Valerie Champagne exemplifies why I love sport. Her own personal history and experiences, views as a coach and motivating attitude are nothing short of inspiring. Interviewing her is like asking for a list of amazing mantras. I really feel like everyone should carry around Valerie in their back pocket!
Valerie is the coach and owner of Top Notch CrossFit located at 81 Plymouth Street in Winnipeg. Having started as a CrossFit athlete herself seven years ago, she began coaching the sport three years ago. For someone that has such a short coaching career, she is extremely knowledgeable and has a true talent for motivating her athletes.
Valerie herself did not grow up in a sports driven household. She was “the kid on the sidelines with the low confidence to even try out”. This personal experience growing up is why she loves working with kids – especially the kids who themselves, are on those sidelines hoping to be brought in. She knows first-hand how intimidating it is to start when you aren’t an “athlete”. She started CrossFit without a sports background, and became an exceptional athlete.
Coaching those like her – having never equated themselves to being athletes – is what she loves. “What excites me most about coaching is watching an adult or child walk into our box feeling a little overwhelmed and a little bit nervous. They are often doubtful of their abilities and hesitant. What transforms weeks and months later is a confidence. They are doing things they never thought possible. They feel better, they move better, and they hesitate a lot less. All they have to do is just start! Just start!! No matter where you are at…..just start. Believe in yourself…you are capable of so many things you never thought possible. Embrace the journey… it will have its highs and lows but it will be all worth it,” says Valerie.
Valerie is quite unique in that she coaches everyone from kids to adults. She is able to tailor training and motivation to each person, regardless of age or fitness ability. “We have people who are happy to come in and get a good sweat going, and hang out with some great people. There are others who want to take it to another level and test themselves in a competition environment. We support them and prepare them to do so,” says Champagne.
She knows that success is measured differently by each individual – whether someone has been able to stop certain medications, finally get into their favorite pair of shorts or a reach a specific fitness goal. She develops personal relationships and friendships with each individual and respects each of their own personal journeys and takes time to celebrate their successes.
Valerie recognizes that sometimes people have bad days and can get down on themselves and may want to give up. “As a coach you do what it takes to keep them there. It may take some adjustments of the workout itself, revaluating goals, or just a reminder of how far they have come,” Valerie says.
CrossFit is a community. As such, she has been fortunate to have many coaching mentors. It is no surprise that the ones that stand out most to her are “the ones that are able to make a personal connection, root you on every step of the way, challenge you and who keep you interested in the sport.” It is no surprise as this is what Valerie does with her own athletes.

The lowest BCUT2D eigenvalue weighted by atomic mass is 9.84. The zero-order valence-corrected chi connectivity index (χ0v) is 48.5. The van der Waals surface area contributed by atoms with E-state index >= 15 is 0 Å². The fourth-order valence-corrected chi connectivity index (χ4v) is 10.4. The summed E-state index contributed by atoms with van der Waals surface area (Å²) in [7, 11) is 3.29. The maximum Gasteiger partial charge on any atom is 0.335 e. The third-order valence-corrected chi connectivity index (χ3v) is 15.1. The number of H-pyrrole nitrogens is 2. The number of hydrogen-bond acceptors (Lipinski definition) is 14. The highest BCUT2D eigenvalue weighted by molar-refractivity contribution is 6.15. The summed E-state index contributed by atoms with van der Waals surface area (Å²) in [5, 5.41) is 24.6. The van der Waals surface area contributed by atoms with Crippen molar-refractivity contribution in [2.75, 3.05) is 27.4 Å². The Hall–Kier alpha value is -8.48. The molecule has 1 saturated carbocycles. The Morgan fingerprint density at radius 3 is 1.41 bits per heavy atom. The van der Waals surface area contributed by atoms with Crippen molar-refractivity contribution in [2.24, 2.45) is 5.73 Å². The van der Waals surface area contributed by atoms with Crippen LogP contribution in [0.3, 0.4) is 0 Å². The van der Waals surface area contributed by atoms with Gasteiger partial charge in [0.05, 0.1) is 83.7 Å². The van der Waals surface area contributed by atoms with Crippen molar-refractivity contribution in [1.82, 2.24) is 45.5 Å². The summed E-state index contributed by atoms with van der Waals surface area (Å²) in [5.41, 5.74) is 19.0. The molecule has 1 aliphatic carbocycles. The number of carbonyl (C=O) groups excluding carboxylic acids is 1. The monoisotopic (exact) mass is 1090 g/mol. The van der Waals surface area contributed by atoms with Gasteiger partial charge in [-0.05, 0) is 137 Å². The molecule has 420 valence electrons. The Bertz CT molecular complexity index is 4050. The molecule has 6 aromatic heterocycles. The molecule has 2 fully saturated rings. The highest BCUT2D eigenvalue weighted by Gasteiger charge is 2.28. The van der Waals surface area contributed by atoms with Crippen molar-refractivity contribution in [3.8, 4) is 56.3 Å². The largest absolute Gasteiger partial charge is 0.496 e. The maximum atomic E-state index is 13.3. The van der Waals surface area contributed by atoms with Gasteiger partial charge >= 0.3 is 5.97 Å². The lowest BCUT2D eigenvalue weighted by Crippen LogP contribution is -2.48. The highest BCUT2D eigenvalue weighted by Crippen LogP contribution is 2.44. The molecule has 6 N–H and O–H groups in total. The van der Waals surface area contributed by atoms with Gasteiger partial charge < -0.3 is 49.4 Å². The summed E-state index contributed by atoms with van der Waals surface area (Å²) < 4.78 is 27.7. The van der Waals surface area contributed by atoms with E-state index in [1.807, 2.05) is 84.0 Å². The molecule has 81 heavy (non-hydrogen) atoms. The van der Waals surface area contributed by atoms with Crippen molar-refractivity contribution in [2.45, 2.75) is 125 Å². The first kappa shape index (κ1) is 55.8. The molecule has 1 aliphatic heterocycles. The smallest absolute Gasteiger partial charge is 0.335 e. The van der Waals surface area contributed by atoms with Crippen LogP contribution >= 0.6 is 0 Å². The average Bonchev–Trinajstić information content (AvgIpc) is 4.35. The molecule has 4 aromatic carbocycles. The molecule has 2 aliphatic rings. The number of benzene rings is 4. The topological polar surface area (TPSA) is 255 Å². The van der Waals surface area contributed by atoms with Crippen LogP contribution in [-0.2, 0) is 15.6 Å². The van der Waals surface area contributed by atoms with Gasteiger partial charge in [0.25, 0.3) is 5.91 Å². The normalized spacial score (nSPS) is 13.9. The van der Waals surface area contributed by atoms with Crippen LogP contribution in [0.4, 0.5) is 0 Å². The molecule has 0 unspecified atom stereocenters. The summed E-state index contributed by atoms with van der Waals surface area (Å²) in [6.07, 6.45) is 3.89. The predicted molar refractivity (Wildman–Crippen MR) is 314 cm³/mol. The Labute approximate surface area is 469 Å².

Unlike most sports, CrossFit is a unique sport in that there are quite a large number of female coaches. Valerie equates these numbers to the fact that the sport itself respects women as equals. Even at the last CrossFit Games, the prizes for podium winners were the same for men and women – something relatively unheard of in sport. Valerie trains females and males in the exact same movements and progressions and they are all treated as equals.
She is confident in her own coaching and feels that because this has been proven, she has gained the deserved respect. She believes however, that sport in general needs to recognize the expertise that women bring to the table and recognize it and respect it equally.
Valerie’s desire for her athletes goes beyond how many deadlifts, pullups or squats they can do. She wants them to be happy in their own skin and have the best quality of life for a long time… no matter how old or young. This is also her personal view on life and her hope for her two girls. She also stresses that all bodies come in all sizes and shapes but that the most important thing is that it is a healthy and strong body. Our bodies are capable of different things and we must embrace that.
Her biggest successes as a coach are the moments when a member has thanked her for supporting them. “It may have been a little tip I gave them to reach a goal or encouraging word to get them through the process. As a CrossFit kids’ coach the moments that stand out are when they come to me in class and tell me how they did their own workout at home or had family members do one with them. I know I have had an impact,” says Champagne.
It is obvious that Valerie gets out just as much as she gives from coaching. “I do this to give back what this sport has done for me. The level of confidence I have, the way I feel, the role model I am for my girls. I want to inspire those 9 year old girls sitting on the side lines and those 30 year old ladies that never played a sport in their life and now can call themselves athletes. Everyone has it in them, they just need someone to grab their hand and take them for the ride. It is quite the ride!”
Want to read about more inspiring sport women who are killing it? Click here.